WI NOW Stands With Alicia Beltran

Alicia Beltran, 28, of Jackson, WI was taken into custody this summer after refusing to start an anti-addiction drug for an addiction she was no longer struggling with. Her real crime? Being pregnant. A Wisconsin law passed in 1998 allows child-welfare authorities to detain pregnant women who are abusing alcohol and drugs and refuse to accept treatment. It was under this law that Alicia Beltran was removed from her home on July 18th and taken to a holding cell. She spent the next several months in a treatment center far from home. During her detention, she lost her job. And throughout this entire episode, she has never tested positive for drug use. You can read more about her story in the New York Times. Amanda Marcotte also has a piece about the situation over at Slate. 

Wisconsin NOW stands firmly with Alicia Beltran.

Pregnant women are not wards of the state – they are people with rights to privacy and due process, and Alicia’s rights were violated. We are horrified at this turn of events and at the impact it has had on her life, including the financial impact she has undoubtedly suffered as a result of losing her job when forced into treatment.

There is an alarming trend of criminalizing pregnant women in this country, and it has reached our state. Make no mistake: it has nothing to do with protecting pregnant women or their babies. The American College of Obstetricians and Gynecologists opposes the criminalization of substance abuse during pregnancy. They report that the threat of incarceration has been shown to be ineffective in reducing drug and alcohol abuse, but does deter women from seeking prenatal care that is critical to positive outcomes for mother and baby.

It should come as no surprise that the law that allowed Alicia Beltran to be removed from her home and forcibly detained for months was popular with anti-choice groups such as Wisconsin Right to Life, which pushed hard for its passage. But as Amanda Marcotte points out in her article for Slate, laws like these might actually lead to more abortions. Marcotte writes, “Beltran wanted her baby badly enough that she suffered this treatment rather than abort, but for other women, if the choice is “abort or go to jail,” abortion is going to be the easier choice. . . anti-choice activists demonstrate yet again that, given a choice between reducing the abortion rate or reducing women’s freedoms, they’ll pick the latter every time.”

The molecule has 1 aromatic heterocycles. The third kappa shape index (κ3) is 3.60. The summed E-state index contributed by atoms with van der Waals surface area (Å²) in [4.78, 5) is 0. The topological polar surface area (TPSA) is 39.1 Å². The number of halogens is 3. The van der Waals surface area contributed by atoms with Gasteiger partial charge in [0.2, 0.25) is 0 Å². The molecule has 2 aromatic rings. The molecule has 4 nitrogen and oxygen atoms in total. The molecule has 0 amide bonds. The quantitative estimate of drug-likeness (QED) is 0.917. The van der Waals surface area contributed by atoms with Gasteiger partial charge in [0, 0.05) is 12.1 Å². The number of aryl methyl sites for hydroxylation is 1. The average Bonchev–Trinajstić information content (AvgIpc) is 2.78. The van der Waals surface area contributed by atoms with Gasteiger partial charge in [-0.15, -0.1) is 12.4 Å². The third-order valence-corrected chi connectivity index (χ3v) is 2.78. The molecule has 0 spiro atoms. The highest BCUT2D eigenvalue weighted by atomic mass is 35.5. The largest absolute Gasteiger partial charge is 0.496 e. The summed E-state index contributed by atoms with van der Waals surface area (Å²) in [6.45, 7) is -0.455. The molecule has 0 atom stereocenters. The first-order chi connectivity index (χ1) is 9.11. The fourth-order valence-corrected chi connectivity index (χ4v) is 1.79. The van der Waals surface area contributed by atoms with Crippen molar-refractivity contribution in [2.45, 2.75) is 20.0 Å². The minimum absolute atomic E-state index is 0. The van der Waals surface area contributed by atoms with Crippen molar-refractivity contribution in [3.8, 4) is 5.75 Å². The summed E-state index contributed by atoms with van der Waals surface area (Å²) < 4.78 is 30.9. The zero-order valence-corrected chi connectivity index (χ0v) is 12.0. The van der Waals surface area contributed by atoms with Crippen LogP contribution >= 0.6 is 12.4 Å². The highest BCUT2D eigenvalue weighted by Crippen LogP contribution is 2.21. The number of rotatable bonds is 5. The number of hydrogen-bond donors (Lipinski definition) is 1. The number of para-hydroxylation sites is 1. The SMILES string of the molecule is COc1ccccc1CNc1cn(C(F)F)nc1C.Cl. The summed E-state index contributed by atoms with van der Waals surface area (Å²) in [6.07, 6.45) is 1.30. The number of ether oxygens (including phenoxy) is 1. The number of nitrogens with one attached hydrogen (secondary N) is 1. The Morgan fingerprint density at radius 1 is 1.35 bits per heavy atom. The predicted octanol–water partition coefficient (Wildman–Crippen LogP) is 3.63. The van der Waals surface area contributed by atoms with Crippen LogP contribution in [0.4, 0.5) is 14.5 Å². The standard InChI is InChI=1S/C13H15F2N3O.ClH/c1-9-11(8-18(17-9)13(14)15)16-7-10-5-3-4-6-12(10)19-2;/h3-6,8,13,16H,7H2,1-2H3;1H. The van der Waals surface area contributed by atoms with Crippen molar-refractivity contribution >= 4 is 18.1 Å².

What you can do:

Join us in standing with Alicia Beltran.

  • Tweet a message of solidarity using the hash tag #StandWithAliciaBeltran. It can be a picture or just your message.
  • Write a letter to your local editor expressing your support for Alicia. And send the letter to us at admin@winow.org – we’ll publish it here, on our website.
  • Share the New York Times Article (and this blog post) with friends and family on Facebook. This is an issue of human rights and everyone needs to know what’s happening here in Wisconsin.
  • Keep checking back here for updates on this situation and more ways you can help.